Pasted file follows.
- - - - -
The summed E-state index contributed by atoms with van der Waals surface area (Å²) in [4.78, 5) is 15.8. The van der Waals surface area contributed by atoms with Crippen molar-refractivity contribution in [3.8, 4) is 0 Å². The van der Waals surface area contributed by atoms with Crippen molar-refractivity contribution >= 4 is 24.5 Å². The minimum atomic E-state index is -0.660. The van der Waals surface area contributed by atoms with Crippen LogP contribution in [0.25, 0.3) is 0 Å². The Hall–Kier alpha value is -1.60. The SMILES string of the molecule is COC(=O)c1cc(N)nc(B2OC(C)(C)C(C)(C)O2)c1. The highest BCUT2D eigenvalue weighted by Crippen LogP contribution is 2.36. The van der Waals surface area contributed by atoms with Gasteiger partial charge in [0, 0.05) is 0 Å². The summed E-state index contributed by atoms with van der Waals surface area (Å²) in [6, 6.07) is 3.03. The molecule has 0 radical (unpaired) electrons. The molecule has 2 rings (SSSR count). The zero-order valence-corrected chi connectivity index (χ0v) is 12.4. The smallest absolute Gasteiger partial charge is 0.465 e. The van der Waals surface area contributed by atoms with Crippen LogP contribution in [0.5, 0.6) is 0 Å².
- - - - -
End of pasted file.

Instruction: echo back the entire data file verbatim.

The summed E-state index contributed by atoms with van der Waals surface area (Å²) in [4.78, 5) is 15.8. The van der Waals surface area contributed by atoms with Crippen molar-refractivity contribution in [3.8, 4) is 0 Å². The van der Waals surface area contributed by atoms with Crippen molar-refractivity contribution >= 4 is 24.5 Å². The minimum atomic E-state index is -0.660. The van der Waals surface area contributed by atoms with Crippen LogP contribution in [0.25, 0.3) is 0 Å². The Hall–Kier alpha value is -1.60. The SMILES string of the molecule is COC(=O)c1cc(N)nc(B2OC(C)(C)C(C)(C)O2)c1. The highest BCUT2D eigenvalue weighted by Crippen LogP contribution is 2.36. The van der Waals surface area contributed by atoms with Gasteiger partial charge in [0, 0.05) is 0 Å². The summed E-state index contributed by atoms with van der Waals surface area (Å²) in [6, 6.07) is 3.03. The molecule has 0 radical (unpaired) electrons. The molecule has 2 rings (SSSR count). The zero-order valence-corrected chi connectivity index (χ0v) is 12.4. The smallest absolute Gasteiger partial charge is 0.465 e. The van der Waals surface area contributed by atoms with Crippen LogP contribution in [0.5, 0.6) is 0 Å².